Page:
The students were mourning loss of life at their University where, a week earlier, two suicide bombers walked onto the campus wearing explosive devices and left seven students dead and dozens of others seriously injured. Since the spring of 2009, under pressure from U.S. leaders to “do more” to dislodge militant Taliban groups, the Pakistani government has been waging military offensives throughout the northwest of the country. These bombing attacks have displaced millions and the Pakistani government has apparently given open permission for similar attacks by unmanned U.S. aerial drones. Every week, Pakistani militant groups have launched a new retaliatory atrocity in Pakistan, killing hundreds more civilians in markets, schools, government buildings, mosques and sports facilities. Who can blame the student who believed that her family and friends were better off before the U.S. began insisting that Pakistan cooperate with U.S. military goals in the region?
Continue reading A Message from Kathy Kelly
And a bit behind the curve: S. 1010: National Foreign Language Coordination Act of 2009
But the problem with my analysis is, you will say, that Cameron is not the Department of State or Labor nor is he the official mouthpiece of some quasi-empire. You would be right. Yet Avatar is consensus. It is the consensus of nearly $300 million dollars – pored over every lovingly rendered pixel flesh and woodenly crafted “I got this!”. It is more importantly, a global consensus of consumption – fast approaching the $1 billion dollar mark. As such, I think it provides a credible archive against which to read the past decade.
Sitting through Avatar reminded me of the edifices of empire – not the halls of power (palace and parliament) but those edifices constructed for both the citizen and the colonial subject – simultaneously convincing one of the righteousness of the imperium and the other of the sheer inevitability of imperial power.
Avatar mirrors the techno-capital apogee of this American empire as well the grave ambivalence at the heart of it. Avatar is our Crystal Palace and our Delhi Durbar of 1911 as well our Hastings/Burke moment.
There are more than enough readings out there on the inherent biases and contradictions in Avatar. Read Aaron’s take, for one. Or Bustillos, as well. There is both merit and substance to these readings but I am much more interested in parsing the broader milieu which has produced Avatar. Where previous Empires (without going into whether America is or isn’t one) created magnificent physical edifices of their power and glory, we build monuments of light and shadows (3D) that provoke much of the same reactions: awe, glory, camaraderie. We are united in our appreciation of the technological wonder that created this spectacle and united in our consumption of it. Note that the end-credits stretch across the North (digital houses from New Zealand to California to London). Note as well that from Cairo to Dubai to Bombay, Avatar is playing to packed houses.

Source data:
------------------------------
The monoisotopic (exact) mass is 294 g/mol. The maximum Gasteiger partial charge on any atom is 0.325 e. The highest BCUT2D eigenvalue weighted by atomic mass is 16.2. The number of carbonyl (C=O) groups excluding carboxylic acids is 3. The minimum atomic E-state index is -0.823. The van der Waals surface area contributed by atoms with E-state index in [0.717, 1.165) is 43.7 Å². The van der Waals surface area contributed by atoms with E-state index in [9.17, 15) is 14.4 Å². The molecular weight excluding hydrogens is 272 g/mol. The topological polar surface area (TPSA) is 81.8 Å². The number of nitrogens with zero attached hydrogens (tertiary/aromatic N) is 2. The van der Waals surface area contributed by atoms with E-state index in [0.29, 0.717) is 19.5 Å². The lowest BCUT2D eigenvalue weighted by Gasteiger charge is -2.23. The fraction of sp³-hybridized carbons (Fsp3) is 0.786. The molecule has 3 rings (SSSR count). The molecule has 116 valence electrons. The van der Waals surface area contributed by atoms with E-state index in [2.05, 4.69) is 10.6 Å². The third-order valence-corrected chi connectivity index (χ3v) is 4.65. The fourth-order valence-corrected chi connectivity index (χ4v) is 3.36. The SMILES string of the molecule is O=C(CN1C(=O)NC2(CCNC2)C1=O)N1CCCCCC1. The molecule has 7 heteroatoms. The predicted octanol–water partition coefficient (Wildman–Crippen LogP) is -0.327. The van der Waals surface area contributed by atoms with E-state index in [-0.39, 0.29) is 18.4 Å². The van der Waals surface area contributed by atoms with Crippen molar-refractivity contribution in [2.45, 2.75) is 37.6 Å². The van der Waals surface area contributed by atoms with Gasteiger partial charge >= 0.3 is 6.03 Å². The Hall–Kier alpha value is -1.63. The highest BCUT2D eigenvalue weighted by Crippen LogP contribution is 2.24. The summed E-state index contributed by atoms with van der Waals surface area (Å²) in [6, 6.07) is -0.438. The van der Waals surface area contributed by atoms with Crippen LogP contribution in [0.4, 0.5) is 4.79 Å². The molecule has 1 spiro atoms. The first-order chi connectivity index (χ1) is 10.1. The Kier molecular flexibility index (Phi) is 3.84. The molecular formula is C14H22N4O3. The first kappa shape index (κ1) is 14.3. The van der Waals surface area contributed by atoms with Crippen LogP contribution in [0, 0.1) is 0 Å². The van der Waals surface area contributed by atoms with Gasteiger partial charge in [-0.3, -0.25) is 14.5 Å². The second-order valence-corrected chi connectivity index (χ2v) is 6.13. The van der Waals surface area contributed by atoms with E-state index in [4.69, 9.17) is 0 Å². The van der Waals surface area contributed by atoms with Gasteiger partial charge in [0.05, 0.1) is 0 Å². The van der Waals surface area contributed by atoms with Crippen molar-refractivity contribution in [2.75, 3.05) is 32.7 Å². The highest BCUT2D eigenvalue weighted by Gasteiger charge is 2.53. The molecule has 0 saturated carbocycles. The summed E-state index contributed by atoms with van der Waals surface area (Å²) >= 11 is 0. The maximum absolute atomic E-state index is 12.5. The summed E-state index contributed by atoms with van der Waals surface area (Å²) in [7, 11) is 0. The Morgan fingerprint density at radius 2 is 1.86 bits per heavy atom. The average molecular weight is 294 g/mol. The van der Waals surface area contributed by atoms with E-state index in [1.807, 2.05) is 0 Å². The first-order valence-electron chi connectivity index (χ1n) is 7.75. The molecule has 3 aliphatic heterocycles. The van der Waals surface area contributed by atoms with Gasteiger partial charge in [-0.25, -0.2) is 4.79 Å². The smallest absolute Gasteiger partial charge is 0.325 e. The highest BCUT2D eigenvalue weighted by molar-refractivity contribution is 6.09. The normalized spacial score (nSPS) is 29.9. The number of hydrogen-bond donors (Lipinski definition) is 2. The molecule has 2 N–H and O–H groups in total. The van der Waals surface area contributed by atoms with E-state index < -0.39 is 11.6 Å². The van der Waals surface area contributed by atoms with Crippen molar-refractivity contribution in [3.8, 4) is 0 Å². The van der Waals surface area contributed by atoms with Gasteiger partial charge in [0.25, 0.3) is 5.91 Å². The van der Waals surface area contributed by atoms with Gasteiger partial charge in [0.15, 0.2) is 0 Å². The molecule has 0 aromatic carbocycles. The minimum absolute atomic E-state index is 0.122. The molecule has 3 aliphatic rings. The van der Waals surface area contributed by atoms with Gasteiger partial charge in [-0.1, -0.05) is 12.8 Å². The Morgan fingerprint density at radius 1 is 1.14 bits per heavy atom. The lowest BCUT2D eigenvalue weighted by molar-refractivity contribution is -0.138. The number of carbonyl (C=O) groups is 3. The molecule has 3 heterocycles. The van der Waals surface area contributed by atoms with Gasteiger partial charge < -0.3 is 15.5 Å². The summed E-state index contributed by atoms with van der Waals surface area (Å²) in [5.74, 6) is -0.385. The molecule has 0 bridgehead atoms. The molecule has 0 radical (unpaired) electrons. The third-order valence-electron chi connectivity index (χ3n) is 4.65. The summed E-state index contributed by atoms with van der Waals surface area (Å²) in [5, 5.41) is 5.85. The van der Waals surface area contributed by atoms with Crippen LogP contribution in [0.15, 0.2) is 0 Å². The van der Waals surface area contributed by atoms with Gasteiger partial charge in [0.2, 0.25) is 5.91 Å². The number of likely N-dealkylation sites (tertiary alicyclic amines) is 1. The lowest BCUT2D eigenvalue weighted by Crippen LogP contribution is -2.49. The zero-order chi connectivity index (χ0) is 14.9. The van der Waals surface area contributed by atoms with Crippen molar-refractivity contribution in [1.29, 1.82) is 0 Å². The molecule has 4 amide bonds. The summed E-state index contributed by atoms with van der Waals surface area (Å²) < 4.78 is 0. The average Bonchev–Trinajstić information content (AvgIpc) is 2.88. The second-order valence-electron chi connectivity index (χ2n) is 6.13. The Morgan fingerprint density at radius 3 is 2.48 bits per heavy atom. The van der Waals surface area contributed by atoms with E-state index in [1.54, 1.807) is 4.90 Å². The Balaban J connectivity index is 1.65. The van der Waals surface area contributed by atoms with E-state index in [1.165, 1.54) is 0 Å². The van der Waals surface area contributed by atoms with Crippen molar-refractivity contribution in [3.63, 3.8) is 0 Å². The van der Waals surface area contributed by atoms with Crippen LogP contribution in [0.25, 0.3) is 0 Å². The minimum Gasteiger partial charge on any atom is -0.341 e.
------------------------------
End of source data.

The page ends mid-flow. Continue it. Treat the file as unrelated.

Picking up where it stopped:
Where the Mughals borrowed curlicues from Damascus to Vijaynagar or the British incorporated “Eastern” motifs into the Lahore train station, Avatar borrows the Iraq War. It serves a decorative purpose. Mind you, that doesn’t make it a “throwaway” or “inessential”. On the contrary, it constitutes the very ethos the project itself – which is, after all, a simulacra itself. “Shock and Awe”. It will forever be the curlicue glued to the outside of any edifice – either with a wink, or a nudge, or with a scowl. When Avatar employs it, the audience (in Berlin) smirks loudly. They got this. The parallels are now as explicit as a minaret. No one notes the irony that the company has too few troops for the job. It is only a matter of time before the “surge” happens. But, let that be. Let’s just go back to the Iraq War. Some have suggested that there is a “critique” of the Iraq War buried inside the movie. The war in Avatar is not between the haves and the have-nots (one with tech, the other without; one with mineral resources, the other without) but between different ideas of having and not-having. At some level, however appropriated, Avatar grants some equivalence to the notion that these two civilizations can indeed differ in their reading of what constitutes as essential for survival. But the debate over the Iraq War is not, and will not be for a while, about granting equivalence – either hypothetical or literal – to our civilizational mission (democracy and freedom) and their claim to self-rule and self-governance. In that frame, there may be a mild nod towards Iraq, but there is no critique of war in Avatar. It is pro-war all the way. Eco-tech vs. mech-tech.
I greatly enjoyed Avatar. I will probably see it again on DVD and I will certainly try and teach it in class. Here are some thoughts – out of order – but in the order that they occurred to me.
related: Aaron expands his comments